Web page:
My brother and I have both loathed mushrooms all our lives. It wasn't a childhood picky phase, to this day we genuinely cannot abide them. And I think, on balance, that anaemic fungi which grow in dark musty places are an acceptable thing to dislike. I will never make them a priority for my daughter's palate.
But I clearly remember the day that my Mum first uttered the perennial fib: "just try the mushrooms kids, you'll like them, they taste a lot like potatoes". Even my spongy, unformed brain questioned the logic of serving something-that-tastes-a-lot-like-potatoes on the same plate as actual potatoes. And of course, they tasted nothing like potatoes. They tasted exactly like the rubbery, beige, basement-dwelling rot-eaters that they are.
The line was trotted out to disguise various new or exotic foodstuffs over the years. A most memorable example being a deep-fried alligator dish which was said to "taste just like chicken". I didn't holiday abroad till I was an adult, so where the heck in the British Isles we found ourselves eating something that purported to be alligator is anyone's guess. Ironically, it probably WAS chicken.
So what is the long-term, character-building effect of repeated exposure to "trust-me-you'll-like-it"? I have concluded that it's a lasting skepticism for anything that comes with a forceful recommendation. Tell me "seriously, you'll LOVE IT!" about just about anything and watch my cynical heckles rise while I sneer a little inside.
So when about half a dozen people recommended a novel to me, The Thousand Autumns of Jacob de Zoet by David Mitchell, some of them in the most endearing way ("I thought of you as I read this, knowing how much you would enjoy it") I smiled and put it on the mental list of books I did not want to read.
I know, I can hardly believe it either. I am that contrary. And the decision was supported (in my brain) by the fact that I hadn't read the author's previous novel because it had a terrible cover. Yup, I'm also that shallow. But in my defence, sort of, Cloud Atlas really did have a rubbish cover. Now that they're making a film of it in the city where I went to university, I might have to get over myself and read it. But I'll make a brown paper cover first.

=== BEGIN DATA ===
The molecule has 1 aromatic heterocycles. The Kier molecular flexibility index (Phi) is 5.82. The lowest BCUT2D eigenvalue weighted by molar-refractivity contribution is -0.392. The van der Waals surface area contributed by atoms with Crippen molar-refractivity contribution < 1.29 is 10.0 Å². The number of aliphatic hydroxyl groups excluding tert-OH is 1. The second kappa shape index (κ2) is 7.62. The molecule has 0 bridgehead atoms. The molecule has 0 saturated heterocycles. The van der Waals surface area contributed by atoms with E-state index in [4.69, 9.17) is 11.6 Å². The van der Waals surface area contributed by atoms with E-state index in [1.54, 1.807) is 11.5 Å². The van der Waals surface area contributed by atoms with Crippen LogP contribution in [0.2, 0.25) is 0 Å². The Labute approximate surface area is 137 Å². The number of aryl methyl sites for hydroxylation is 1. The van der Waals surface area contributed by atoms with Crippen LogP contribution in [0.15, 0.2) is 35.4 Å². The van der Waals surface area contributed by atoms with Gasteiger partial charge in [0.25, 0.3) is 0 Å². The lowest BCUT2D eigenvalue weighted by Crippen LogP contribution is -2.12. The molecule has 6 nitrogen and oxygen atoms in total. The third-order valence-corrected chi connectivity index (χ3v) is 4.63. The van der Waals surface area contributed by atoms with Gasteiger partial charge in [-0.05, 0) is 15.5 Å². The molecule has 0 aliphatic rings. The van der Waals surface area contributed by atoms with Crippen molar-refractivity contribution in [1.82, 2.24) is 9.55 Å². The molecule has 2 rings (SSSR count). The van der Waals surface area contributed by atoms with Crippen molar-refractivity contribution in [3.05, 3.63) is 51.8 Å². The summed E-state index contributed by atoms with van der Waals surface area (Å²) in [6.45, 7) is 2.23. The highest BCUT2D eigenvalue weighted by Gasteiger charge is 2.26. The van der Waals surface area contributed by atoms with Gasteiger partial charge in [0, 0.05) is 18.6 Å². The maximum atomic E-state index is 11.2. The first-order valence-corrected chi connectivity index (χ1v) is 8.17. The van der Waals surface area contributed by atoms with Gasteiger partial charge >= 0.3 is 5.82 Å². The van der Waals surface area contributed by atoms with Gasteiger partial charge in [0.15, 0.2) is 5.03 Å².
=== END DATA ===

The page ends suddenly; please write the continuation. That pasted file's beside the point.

When my husband gave me a copy of The Thousand Autumns of Jacob de Zoet as an anniversary present earlier this year ("from the back-cover blurb it seems exactly the kind of thing you'd like!") I smiled and put it on the actual list of actual books I would actually have to read. Secretly I stubbornly refuse to anticipate enjoying it, but acknowledge that I possibly will. The first fifty pages have been alright. At this stage my pride won't allow me any more enthusiasm than that, I'm not quite ready to be proved wrong yet.
It's Yarn Along day, so as well as books, we're talking knitting. My Stripe Study scarf is coming along well. The colours are a bit wild, but I hope they'll make more sense in the context of a relative opening a gift on a chilly British Christmas morning. About half way in the number of stitches per row has already ballooned to 200+. I think that's set to double. Very long rows aren't really my thing because, with a small child on the loose, I need to be able to stop regularly. So it's slow progress but I'm trying to use it as a lesson in enjoying the process over instant gratification.
Linking in with the lovelies at Yarn Along who will, I'm afraid, have to try and forgive me if I don't comment very often on their creations this week. I'm sorry. My beloved old mac G5 eventually gave out on me last night, after nearly seven years of flawless service. I've just about managed to create this post on a screen so small and infuriating that I'm going to shut it off and go directly to the optician. I hope normal service will resume soon. And I hope I can retrieve the last three months photos in time for the Bumbles & Light Shades of Autumn Photo Challenge for which I had been snapping away like a crazy beast. D'Oh.